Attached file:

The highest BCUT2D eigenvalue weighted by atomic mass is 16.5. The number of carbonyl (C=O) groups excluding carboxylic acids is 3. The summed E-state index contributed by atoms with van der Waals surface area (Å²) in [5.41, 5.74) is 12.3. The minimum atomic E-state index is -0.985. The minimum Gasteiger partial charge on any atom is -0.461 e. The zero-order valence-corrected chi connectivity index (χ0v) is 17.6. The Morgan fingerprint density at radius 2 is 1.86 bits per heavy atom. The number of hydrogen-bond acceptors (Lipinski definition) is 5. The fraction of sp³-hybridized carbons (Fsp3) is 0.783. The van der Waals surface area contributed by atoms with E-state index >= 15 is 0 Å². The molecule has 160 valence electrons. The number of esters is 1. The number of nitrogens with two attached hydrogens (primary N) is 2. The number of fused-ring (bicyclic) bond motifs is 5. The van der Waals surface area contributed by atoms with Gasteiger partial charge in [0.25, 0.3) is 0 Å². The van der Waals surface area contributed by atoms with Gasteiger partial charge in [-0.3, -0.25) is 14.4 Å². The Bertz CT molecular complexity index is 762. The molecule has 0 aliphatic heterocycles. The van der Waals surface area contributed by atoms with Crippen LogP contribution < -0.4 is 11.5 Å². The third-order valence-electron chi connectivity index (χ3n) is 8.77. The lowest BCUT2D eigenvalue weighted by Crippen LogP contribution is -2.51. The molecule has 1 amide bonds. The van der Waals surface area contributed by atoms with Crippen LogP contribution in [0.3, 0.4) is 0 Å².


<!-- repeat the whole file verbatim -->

The highest BCUT2D eigenvalue weighted by atomic mass is 16.5. The number of carbonyl (C=O) groups excluding carboxylic acids is 3. The summed E-state index contributed by atoms with van der Waals surface area (Å²) in [5.41, 5.74) is 12.3. The minimum atomic E-state index is -0.985. The minimum Gasteiger partial charge on any atom is -0.461 e. The zero-order valence-corrected chi connectivity index (χ0v) is 17.6. The Morgan fingerprint density at radius 2 is 1.86 bits per heavy atom. The number of hydrogen-bond acceptors (Lipinski definition) is 5. The fraction of sp³-hybridized carbons (Fsp3) is 0.783. The van der Waals surface area contributed by atoms with E-state index >= 15 is 0 Å². The molecule has 160 valence electrons. The number of esters is 1. The number of nitrogens with two attached hydrogens (primary N) is 2. The number of fused-ring (bicyclic) bond motifs is 5. The van der Waals surface area contributed by atoms with Gasteiger partial charge in [0.25, 0.3) is 0 Å². The van der Waals surface area contributed by atoms with Gasteiger partial charge in [-0.3, -0.25) is 14.4 Å². The Bertz CT molecular complexity index is 762. The molecule has 0 aliphatic heterocycles. The van der Waals surface area contributed by atoms with Crippen LogP contribution < -0.4 is 11.5 Å². The third-order valence-electron chi connectivity index (χ3n) is 8.77. The lowest BCUT2D eigenvalue weighted by Crippen LogP contribution is -2.51. The molecule has 1 amide bonds. The van der Waals surface area contributed by atoms with Crippen LogP contribution in [0.3, 0.4) is 0 Å².